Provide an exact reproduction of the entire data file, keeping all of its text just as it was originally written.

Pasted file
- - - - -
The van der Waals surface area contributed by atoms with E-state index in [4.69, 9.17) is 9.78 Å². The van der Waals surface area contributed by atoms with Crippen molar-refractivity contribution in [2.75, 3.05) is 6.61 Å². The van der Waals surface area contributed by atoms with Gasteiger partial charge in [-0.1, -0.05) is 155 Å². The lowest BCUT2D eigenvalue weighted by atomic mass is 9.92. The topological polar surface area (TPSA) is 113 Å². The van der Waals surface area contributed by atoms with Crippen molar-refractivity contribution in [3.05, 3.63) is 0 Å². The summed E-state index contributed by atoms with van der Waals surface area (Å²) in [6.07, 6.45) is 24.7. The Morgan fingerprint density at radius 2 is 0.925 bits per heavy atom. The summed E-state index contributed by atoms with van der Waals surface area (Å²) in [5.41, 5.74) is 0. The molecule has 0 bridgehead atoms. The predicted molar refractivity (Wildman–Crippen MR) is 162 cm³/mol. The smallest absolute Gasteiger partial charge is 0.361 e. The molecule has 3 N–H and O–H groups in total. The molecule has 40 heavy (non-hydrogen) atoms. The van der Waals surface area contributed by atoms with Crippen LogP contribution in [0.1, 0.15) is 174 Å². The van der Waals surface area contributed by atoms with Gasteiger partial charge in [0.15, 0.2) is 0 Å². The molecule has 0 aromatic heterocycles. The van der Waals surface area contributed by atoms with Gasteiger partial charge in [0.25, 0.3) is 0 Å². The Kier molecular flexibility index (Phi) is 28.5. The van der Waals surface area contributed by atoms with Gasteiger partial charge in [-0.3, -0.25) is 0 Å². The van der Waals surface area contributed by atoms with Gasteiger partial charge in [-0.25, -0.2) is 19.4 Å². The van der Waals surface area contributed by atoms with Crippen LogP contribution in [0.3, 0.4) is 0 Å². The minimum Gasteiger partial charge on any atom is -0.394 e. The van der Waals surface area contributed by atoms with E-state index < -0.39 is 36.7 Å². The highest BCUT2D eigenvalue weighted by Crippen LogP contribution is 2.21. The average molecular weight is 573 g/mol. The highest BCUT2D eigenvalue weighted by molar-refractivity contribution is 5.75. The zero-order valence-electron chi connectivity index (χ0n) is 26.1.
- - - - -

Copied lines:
The van der Waals surface area contributed by atoms with E-state index in [4.69, 9.17) is 9.78 Å². The van der Waals surface area contributed by atoms with Crippen molar-refractivity contribution in [2.75, 3.05) is 6.61 Å². The van der Waals surface area contributed by atoms with Gasteiger partial charge in [-0.1, -0.05) is 155 Å². The lowest BCUT2D eigenvalue weighted by atomic mass is 9.92. The topological polar surface area (TPSA) is 113 Å². The van der Waals surface area contributed by atoms with Crippen molar-refractivity contribution in [3.05, 3.63) is 0 Å². The summed E-state index contributed by atoms with van der Waals surface area (Å²) in [6.07, 6.45) is 24.7. The Morgan fingerprint density at radius 2 is 0.925 bits per heavy atom. The summed E-state index contributed by atoms with van der Waals surface area (Å²) in [5.41, 5.74) is 0. The molecule has 0 bridgehead atoms. The predicted molar refractivity (Wildman–Crippen MR) is 162 cm³/mol. The smallest absolute Gasteiger partial charge is 0.361 e. The molecule has 3 N–H and O–H groups in total. The molecule has 40 heavy (non-hydrogen) atoms. The van der Waals surface area contributed by atoms with Crippen LogP contribution in [0.1, 0.15) is 174 Å². The van der Waals surface area contributed by atoms with Gasteiger partial charge in [0.15, 0.2) is 0 Å². The molecule has 0 aromatic heterocycles. The van der Waals surface area contributed by atoms with Gasteiger partial charge in [0.25, 0.3) is 0 Å². The Kier molecular flexibility index (Phi) is 28.5. The van der Waals surface area contributed by atoms with Gasteiger partial charge in [-0.3, -0.25) is 0 Å². The van der Waals surface area contributed by atoms with Gasteiger partial charge in [-0.25, -0.2) is 19.4 Å². The van der Waals surface area contributed by atoms with Crippen LogP contribution in [0.3, 0.4) is 0 Å². The minimum Gasteiger partial charge on any atom is -0.394 e. The van der Waals surface area contributed by atoms with E-state index < -0.39 is 36.7 Å². The highest BCUT2D eigenvalue weighted by Crippen LogP contribution is 2.21. The average molecular weight is 573 g/mol. The highest BCUT2D eigenvalue weighted by molar-refractivity contribution is 5.75. The zero-order valence-electron chi connectivity index (χ0n) is 26.1.